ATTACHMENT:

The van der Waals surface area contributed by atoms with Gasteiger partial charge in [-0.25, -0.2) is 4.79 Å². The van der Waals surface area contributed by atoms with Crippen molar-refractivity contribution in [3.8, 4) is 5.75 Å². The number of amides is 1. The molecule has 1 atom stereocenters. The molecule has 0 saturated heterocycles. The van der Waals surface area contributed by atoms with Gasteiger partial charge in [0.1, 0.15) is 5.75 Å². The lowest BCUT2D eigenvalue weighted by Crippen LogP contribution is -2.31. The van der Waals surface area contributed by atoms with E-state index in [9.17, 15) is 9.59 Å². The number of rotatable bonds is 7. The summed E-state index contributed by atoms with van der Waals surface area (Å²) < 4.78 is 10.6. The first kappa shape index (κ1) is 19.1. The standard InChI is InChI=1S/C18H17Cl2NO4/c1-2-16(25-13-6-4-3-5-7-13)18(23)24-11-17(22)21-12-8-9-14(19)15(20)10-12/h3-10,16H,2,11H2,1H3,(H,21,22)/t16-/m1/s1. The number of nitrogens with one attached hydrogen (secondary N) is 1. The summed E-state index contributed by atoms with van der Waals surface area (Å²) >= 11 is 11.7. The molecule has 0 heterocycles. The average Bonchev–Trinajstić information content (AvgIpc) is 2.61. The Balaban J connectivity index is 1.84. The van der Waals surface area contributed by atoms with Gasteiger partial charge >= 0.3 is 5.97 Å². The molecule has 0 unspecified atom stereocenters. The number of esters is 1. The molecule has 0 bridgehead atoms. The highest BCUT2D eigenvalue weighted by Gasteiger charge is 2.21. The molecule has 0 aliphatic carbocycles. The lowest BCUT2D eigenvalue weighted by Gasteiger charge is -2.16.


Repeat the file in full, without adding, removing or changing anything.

The van der Waals surface area contributed by atoms with Gasteiger partial charge in [-0.25, -0.2) is 4.79 Å². The van der Waals surface area contributed by atoms with Crippen molar-refractivity contribution in [3.8, 4) is 5.75 Å². The number of amides is 1. The molecule has 1 atom stereocenters. The molecule has 0 saturated heterocycles. The van der Waals surface area contributed by atoms with Gasteiger partial charge in [0.1, 0.15) is 5.75 Å². The lowest BCUT2D eigenvalue weighted by Crippen LogP contribution is -2.31. The van der Waals surface area contributed by atoms with E-state index in [9.17, 15) is 9.59 Å². The number of rotatable bonds is 7. The summed E-state index contributed by atoms with van der Waals surface area (Å²) < 4.78 is 10.6. The first kappa shape index (κ1) is 19.1. The standard InChI is InChI=1S/C18H17Cl2NO4/c1-2-16(25-13-6-4-3-5-7-13)18(23)24-11-17(22)21-12-8-9-14(19)15(20)10-12/h3-10,16H,2,11H2,1H3,(H,21,22)/t16-/m1/s1. The number of nitrogens with one attached hydrogen (secondary N) is 1. The summed E-state index contributed by atoms with van der Waals surface area (Å²) >= 11 is 11.7. The molecule has 0 heterocycles. The average Bonchev–Trinajstić information content (AvgIpc) is 2.61. The Balaban J connectivity index is 1.84. The van der Waals surface area contributed by atoms with Gasteiger partial charge >= 0.3 is 5.97 Å². The molecule has 0 unspecified atom stereocenters. The number of esters is 1. The molecule has 0 bridgehead atoms. The highest BCUT2D eigenvalue weighted by Gasteiger charge is 2.21. The molecule has 0 aliphatic carbocycles. The lowest BCUT2D eigenvalue weighted by Gasteiger charge is -2.16.